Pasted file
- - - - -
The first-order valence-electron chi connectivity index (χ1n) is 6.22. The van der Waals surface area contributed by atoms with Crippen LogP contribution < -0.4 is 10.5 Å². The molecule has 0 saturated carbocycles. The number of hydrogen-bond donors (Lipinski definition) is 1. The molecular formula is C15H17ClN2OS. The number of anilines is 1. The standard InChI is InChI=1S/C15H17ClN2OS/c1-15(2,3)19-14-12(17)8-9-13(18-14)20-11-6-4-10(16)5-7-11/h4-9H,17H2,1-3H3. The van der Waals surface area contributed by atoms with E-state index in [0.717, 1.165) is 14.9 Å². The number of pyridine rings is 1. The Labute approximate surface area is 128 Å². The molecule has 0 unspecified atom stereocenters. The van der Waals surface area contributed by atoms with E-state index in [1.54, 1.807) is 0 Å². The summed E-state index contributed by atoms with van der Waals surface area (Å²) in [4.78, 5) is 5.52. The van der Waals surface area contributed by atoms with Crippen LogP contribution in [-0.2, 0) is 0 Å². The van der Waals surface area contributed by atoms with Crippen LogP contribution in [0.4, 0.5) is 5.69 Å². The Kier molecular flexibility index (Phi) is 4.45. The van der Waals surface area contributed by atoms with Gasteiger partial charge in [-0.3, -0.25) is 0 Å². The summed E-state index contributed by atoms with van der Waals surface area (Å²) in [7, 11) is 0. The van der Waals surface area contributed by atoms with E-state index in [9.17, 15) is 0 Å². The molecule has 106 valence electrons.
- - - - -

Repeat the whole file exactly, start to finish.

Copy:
The first-order valence-electron chi connectivity index (χ1n) is 6.22. The van der Waals surface area contributed by atoms with Crippen LogP contribution < -0.4 is 10.5 Å². The molecule has 0 saturated carbocycles. The number of hydrogen-bond donors (Lipinski definition) is 1. The molecular formula is C15H17ClN2OS. The number of anilines is 1. The standard InChI is InChI=1S/C15H17ClN2OS/c1-15(2,3)19-14-12(17)8-9-13(18-14)20-11-6-4-10(16)5-7-11/h4-9H,17H2,1-3H3. The van der Waals surface area contributed by atoms with E-state index in [0.717, 1.165) is 14.9 Å². The number of pyridine rings is 1. The Labute approximate surface area is 128 Å². The molecule has 0 unspecified atom stereocenters. The van der Waals surface area contributed by atoms with E-state index in [1.54, 1.807) is 0 Å². The summed E-state index contributed by atoms with van der Waals surface area (Å²) in [4.78, 5) is 5.52. The van der Waals surface area contributed by atoms with Crippen LogP contribution in [-0.2, 0) is 0 Å². The van der Waals surface area contributed by atoms with Crippen LogP contribution in [0.4, 0.5) is 5.69 Å². The Kier molecular flexibility index (Phi) is 4.45. The van der Waals surface area contributed by atoms with Gasteiger partial charge in [-0.3, -0.25) is 0 Å². The summed E-state index contributed by atoms with van der Waals surface area (Å²) in [7, 11) is 0. The van der Waals surface area contributed by atoms with E-state index in [9.17, 15) is 0 Å². The molecule has 106 valence electrons.